Staying Warm During Winter

Staying Warm During winter


Spend more than a few minutes outside and you’ll agree that it’s not easy staying warm during winter.

Thanks to the wind, sleet, and snow, our our bodies begin to lose heat faster than it can be produced. In fact, prolonged exposure to cold will eventually use up your body’s stored energy.

The result is hypothermia, or very low body temperature.

Truth is, body temperature that is too low affects the brain, making the victim unable to think clearly or move well. This makes hypothermia particularly dangerous because a person may not know it is happening and won’t be able to do anything about it.

Hypothermia is most likely at very cold temperatures, but it can occur even at cool temperatures (above 40°F) if a person becomes chilled from rain, sweat, or submersion in cold water.


• Dress warmly and stay dry.
• Wear a hat, scarf, and mittens.
• Avoid frostbite.
• If you have to do heavy outdoor chores, dress warmly and work slowly.
• Be mindful of walking on ice or getting wet.
• Notify friends and family where you will be before you go hiking, camping, or skiing.
• Avoid traveling on ice-covered roads, overpasses, and bridges if at all possible.
• If you are stranded, it is safest to stay in your car.

When the weather is extremely cold, and especially if there are high winds, try to stay indoors. Make any trips outside as brief as possible, and remember these tips below to protect your health and safety.


• Wear a hat.
• Bring a scarf or knit mask to cover face and mouth.
• Make sure your sleeves that are snug at the wrist.
• Invest in mittens (they are warmer than gloves).
• Bring water-resistant coat and boots.
• Add several layers of loose-fitting clothing.


Be sure the outer layer of your clothing is tightly woven and preferably wind resistant. Wool, silk, or polypropylene layers of clothing will hold more body heat than cotton.

Remember to stay dry—wet clothing chills the body rapidly. Even excess perspiration will increase heat loss, so remove extra layers of clothing whenever you feel too warm.

Avoid getting gasoline or alcohol on your skin while de-icing and fueling your car or using a snow blower. These materials in contact with the skin greatly increase heat loss from the body.

Also remember: do not ignore shivering! It’s an important first sign that the body is losing heat. Persistent shivering is a signal to return indoors.


Cold weather puts an extra strain on the heart.

If you have heart disease or high blood pressure, follow your doctor’s advice about shoveling snow or performing other outdoor activities. Otherwise dress warmly and work slowly if you have to do heavy outdoor chores.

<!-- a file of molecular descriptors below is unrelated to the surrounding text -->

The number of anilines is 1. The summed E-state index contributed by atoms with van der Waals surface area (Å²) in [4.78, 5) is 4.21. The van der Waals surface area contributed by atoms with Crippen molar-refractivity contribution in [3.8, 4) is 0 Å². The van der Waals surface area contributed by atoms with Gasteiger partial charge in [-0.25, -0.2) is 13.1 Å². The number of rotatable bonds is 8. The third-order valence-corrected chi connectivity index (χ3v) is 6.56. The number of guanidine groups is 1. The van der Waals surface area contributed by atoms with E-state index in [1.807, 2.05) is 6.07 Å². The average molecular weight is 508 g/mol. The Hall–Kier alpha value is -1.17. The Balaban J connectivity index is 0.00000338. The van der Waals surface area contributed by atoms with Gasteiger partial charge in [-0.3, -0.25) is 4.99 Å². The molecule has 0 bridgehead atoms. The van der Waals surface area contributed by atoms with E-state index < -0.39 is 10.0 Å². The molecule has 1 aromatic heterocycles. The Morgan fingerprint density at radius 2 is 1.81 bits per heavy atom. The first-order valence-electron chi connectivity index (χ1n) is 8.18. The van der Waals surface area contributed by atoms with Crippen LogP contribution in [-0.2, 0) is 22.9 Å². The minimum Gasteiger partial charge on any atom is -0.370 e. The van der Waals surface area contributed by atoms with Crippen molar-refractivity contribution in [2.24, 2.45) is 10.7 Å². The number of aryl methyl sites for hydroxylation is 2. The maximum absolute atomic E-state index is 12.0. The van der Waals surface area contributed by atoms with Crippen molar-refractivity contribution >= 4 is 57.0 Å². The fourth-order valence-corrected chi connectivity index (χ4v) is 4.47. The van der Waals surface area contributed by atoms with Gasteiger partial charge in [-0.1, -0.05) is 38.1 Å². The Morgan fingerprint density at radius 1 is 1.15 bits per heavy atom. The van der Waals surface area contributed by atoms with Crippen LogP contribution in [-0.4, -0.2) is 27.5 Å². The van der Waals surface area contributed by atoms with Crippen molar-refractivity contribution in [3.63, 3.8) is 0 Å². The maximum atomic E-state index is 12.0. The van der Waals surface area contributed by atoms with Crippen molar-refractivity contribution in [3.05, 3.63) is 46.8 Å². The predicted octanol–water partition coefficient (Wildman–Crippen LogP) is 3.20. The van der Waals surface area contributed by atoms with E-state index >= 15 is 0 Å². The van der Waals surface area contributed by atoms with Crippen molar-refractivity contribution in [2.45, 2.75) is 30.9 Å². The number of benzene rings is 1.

Your body is already working hard just to stay warm, so don’t overdo it.


The Wind Chill index is the temperature your body feels when the air temperature is combined with the wind speed.

It is calculated based on the rate of heat loss from exposed skin caused by the effects of wind and cold. As the speed of the wind increases, it can carry heat away from your body much more quickly, causing skin temperature to drop.

Weather-related health problems are more likely when there are high winds, even when temperatures are mild.


Walking on ice is extremely dangerous.

In particular, most cold-weather injuries result from falls on ice-covered sidewalks, steps, driveways, and porches. Use rock salt to keep your steps and walkways free of ice. If the salt is not strong enough, consider other chemical de-icing compounds.

Sand may also be used on walkways to reduce the risk of slipping. Check out this blog for Snow Shoveling tips.


Notify friends and family where you will be before you go hiking, camping, or skiing.

Also, do not leave areas of the skin exposed to the cold and avoid perspiring or becoming overtired.

Be prepared to take emergency shelter. In fact, pack dry clothing, a two-wave radio, waterproof matches and paraffin fire starters with you.

Do not use alcohol and other mood altering substances, and avoid caffeinated beverages. Also avoid walking on ice or getting wet.

Carefully watch for signs of cold-weather health problems.


• Listen for radio or television reports of travel advisories.
• Do not travel in low visibility conditions.
• Avoid traveling on ice-covered roads, overpasses, and bridges.
• Use tire chains if possible and take a mobile phone with you.
• Let someone know your destination and when you expect to arrive. Ask them to notify authorities if you are late.
• Check and restock the winter emergency supplies in your car before you leave.
• Never pour water on your windshield to remove ice or snow; shattering may occur.
• Don’t rely on a car to provide sufficient heat; the car may break down.
• Always carry additional warm clothing appropriate for the winter conditions.


According to experts, staying in your vehicle is often the safest choice if winter storms create poor visibility or if roadways are ice covered. Make sure to follow these tips if you ever find yourself in a dire winter emergency:

• Tie a brightly colored cloth to the antenna as a signal to rescuers and raise the hood of the car (if it is not snowing).
• Move anything you need from the trunk into the passenger area.
• Wrap your entire body, including your head, in extra clothing, blankets, or newspapers.
• Stay awake. You will be less vulnerable to cold-related health problems.
• Run the motor (and heater) for about 10 minutes per hour, opening one window slightly to let in air. Make sure that snow is not blocking the exhaust pipe—this will reduce the risk of carbon monoxide poisoning.
• As you sit, keep moving your arms and legs to improve your circulation and stay warmer.

Also remember not to eat snow as it will lower your body temperature. Alternatively, huddling with other people is one of the best ways to preserve (and share) your body heat.

For more information on cold weather safety tips, check out this article from the CDC.